by Spencer Charles
My first brush with optical sizing of logos occurred very early on in my work as a graphic designer at Louise Fili Ltd. Many of the logos we were working with had been designed for specific applications (with quite a bit of detail), and often we would need to create a simplified or reduced version of the logo that the client could use in very challenging circumstances. One logo in particular for Pearl Oyster Bar contained quite a bit of detail that looked fantastic as a hand-painted sign, but became problematic when it needed to be embroidered on a shirt. Our solution was to create an optically reduced version to be used only in circumstances where the fine line work could not be reproduced.
Our biggest fear was that the client would mistakenly use the optically smaller version in place of the more beautiful, optically larger version we had designed to be used boldly and prominently. Because the restaurant had a fairly narrow range of applications, this concern never became an issue.
“What if my client’s logo is fairly detailed & they’ll be using it in a lot of applications?”
If your logo is a simple sans serif, optical sizing may not be a concern for you. But what if your logo has quite a bit of contrast, and maybe just needs a hair of weight added to those thins? Or a lot of details in the letterforms or embellishments, that needs to be reduced as the logo scales? Designing your logo as a Variable Font could allow for some pretty cool opportunities to address these problems. This route is going to take a little more consideration, which means hopefully consulting a typeface designer or letterform specialist… such as myself! :P
For example, let’s look at the Charles&Thorn logo as a case study for why a Variable Font could be a great way to address problems with optical sizing.
Above is a timeline of how our logo has evolved over the last few years. Distinctive characteristics became more defined as we revisited our logo. The contrast increased slightly, making for more clearly defined features. Certain features became exaggerated (such as ball terminal size), and others were reigned in: the diagonals of the a h and n don’t lean quite as much as they used to; construction of letters C a e and s took on a more traditional approach.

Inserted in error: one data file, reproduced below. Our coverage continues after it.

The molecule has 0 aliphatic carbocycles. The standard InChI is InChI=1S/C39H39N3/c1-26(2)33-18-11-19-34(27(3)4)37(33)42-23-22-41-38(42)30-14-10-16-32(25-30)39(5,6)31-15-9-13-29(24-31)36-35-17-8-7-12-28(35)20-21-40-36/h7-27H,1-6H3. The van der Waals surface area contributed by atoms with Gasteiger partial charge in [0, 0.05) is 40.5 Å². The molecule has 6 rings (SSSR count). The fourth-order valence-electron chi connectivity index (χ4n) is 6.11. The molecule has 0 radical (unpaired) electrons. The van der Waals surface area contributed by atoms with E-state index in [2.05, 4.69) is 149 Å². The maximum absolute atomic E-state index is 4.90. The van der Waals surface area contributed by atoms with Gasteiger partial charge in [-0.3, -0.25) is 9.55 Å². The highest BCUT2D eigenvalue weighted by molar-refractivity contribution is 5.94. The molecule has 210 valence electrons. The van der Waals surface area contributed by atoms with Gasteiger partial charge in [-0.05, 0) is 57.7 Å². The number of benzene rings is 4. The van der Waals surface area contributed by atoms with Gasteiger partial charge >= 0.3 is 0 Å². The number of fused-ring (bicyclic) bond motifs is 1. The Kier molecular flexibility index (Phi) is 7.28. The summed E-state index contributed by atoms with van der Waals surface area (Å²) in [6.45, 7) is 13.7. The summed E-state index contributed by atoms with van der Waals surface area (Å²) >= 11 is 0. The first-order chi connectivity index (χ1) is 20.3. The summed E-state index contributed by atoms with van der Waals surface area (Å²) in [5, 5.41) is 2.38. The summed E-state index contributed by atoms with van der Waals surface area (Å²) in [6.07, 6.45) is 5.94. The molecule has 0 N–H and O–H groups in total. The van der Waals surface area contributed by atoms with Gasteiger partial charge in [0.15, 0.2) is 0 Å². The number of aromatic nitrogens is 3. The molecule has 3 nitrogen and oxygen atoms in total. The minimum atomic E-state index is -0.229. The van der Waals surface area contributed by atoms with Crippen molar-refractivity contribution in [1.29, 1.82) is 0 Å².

Additionally, with this latest iteration of the logo, and its increase in contrast, I became interested in seeing how it would perform at different sizes, which led to creating an optical minimum and optical maximum for the logo.
In the above example, you can see that when the optical maximum is reduced to a small size, the thin parts of the letters fall apart. Creating an optical minimum version of the logo—with a decrease in contrast and wider spacing and proportions—allows for something that is sturdy and readable at smaller sizes. When you compare these logos at the same size, the differences become much more clear.
I’ve been working on some projects exploring the use of the new Variable Font specification, and I wondered: what are some of the cool things we could do with this new specification? For one, I could use a slider in Adobe Illustrator and see all the possible instances between the two optical sizes that I had drawn!
With the new Variable Font format, certain design programs like Adobe Illustrator are able to visualize control of this format with sliders. The sliders represent axes (plural for axis, not a wood-cutting ax lol) that type designers create to define the design space of the type. Previously, designers were stuck with specific instances of type. With Variable Fonts, the letterforms are fluid and changeable, preserving the integrity of the type designers vision of the type.
Below are two examples of the logo, graded using different areas of the optical axis slider to create different expressions of the logo.
“That’s neat and everything, but does my brand really need this?”
You might be asking yourself what the practical application of this would be for your company. Honestly, it might not apply! Depending on the scale of your company, and the specifics of your logo, an optical max and optical min might be completely sufficient—and maybe they’re not even necessary!
However, if your client’s company is larger, has a wider range of uses and applications, and they are willing to go the extra mile for your brand, this Variable Font approach could allow for some really sophisticated typographic solutions.
Let’s say you are a company that has a web and print presence. If your print presence used a typographic palette of higher contrast serif faces, a higher contrast (optically larger) graded version of the logo could fit very nicely with that. Conversely, if your web presence used lower contrast serif typefaces, maybe a lower contrast (optically smaller) graded version of the logo would fit better.
Last but not least, you can make really cool (and super practical/useful) animated GIF’s like this with Variable Fonts:
If you are inclined to take a stab at building a Variable Font version of your logo on your own, here are some resources that you’ll need to help you along the way:
Superpolator, a design space editor program (not necessary, but extremely powerful tool)
Travis Kochel of Scribbletone put together this great tutorial on GitHub for building Variable Fonts
Drawbot, a super cool program for designing and creating animations with Python
Axis Praxis, a great website for testing currently available Variable Fonts
If this is outside the realm of your expertise or interest to figure out, Charles&Thorn would be happy to help you!
Thanks to Kelly Thorn, Flavia Zimbardi, Frances MacLeod for their feedback/editing, and to my superstar twin brother Stewart Charles for writing this great python script to help with the animated GIF, based on some code found on this Drawbot forum.